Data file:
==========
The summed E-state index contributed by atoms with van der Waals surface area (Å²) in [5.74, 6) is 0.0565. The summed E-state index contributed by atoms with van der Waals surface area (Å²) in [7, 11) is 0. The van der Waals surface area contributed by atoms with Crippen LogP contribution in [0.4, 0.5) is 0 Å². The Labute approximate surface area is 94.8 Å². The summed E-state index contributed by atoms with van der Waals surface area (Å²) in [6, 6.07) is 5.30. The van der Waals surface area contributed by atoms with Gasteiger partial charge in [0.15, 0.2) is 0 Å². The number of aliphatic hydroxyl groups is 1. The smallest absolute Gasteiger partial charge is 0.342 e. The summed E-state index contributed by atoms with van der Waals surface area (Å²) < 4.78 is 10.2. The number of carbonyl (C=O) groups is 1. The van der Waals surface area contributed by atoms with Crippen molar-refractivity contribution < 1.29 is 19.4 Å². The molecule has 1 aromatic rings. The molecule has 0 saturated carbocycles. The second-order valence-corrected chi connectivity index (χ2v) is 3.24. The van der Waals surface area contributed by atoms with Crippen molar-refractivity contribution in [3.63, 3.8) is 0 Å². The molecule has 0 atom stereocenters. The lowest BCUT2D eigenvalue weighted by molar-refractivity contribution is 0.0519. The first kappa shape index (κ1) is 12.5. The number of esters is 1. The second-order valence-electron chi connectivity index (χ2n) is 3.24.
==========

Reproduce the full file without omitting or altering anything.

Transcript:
The summed E-state index contributed by atoms with van der Waals surface area (Å²) in [5.74, 6) is 0.0565. The summed E-state index contributed by atoms with van der Waals surface area (Å²) in [7, 11) is 0. The van der Waals surface area contributed by atoms with Crippen LogP contribution in [0.4, 0.5) is 0 Å². The Labute approximate surface area is 94.8 Å². The summed E-state index contributed by atoms with van der Waals surface area (Å²) in [6, 6.07) is 5.30. The van der Waals surface area contributed by atoms with Gasteiger partial charge in [0.15, 0.2) is 0 Å². The number of aliphatic hydroxyl groups is 1. The smallest absolute Gasteiger partial charge is 0.342 e. The summed E-state index contributed by atoms with van der Waals surface area (Å²) < 4.78 is 10.2. The number of carbonyl (C=O) groups is 1. The van der Waals surface area contributed by atoms with Crippen molar-refractivity contribution < 1.29 is 19.4 Å². The molecule has 1 aromatic rings. The molecule has 0 saturated carbocycles. The second-order valence-corrected chi connectivity index (χ2v) is 3.24. The van der Waals surface area contributed by atoms with Crippen molar-refractivity contribution in [3.63, 3.8) is 0 Å². The molecule has 0 atom stereocenters. The lowest BCUT2D eigenvalue weighted by molar-refractivity contribution is 0.0519. The first kappa shape index (κ1) is 12.5. The number of esters is 1. The second-order valence-electron chi connectivity index (χ2n) is 3.24.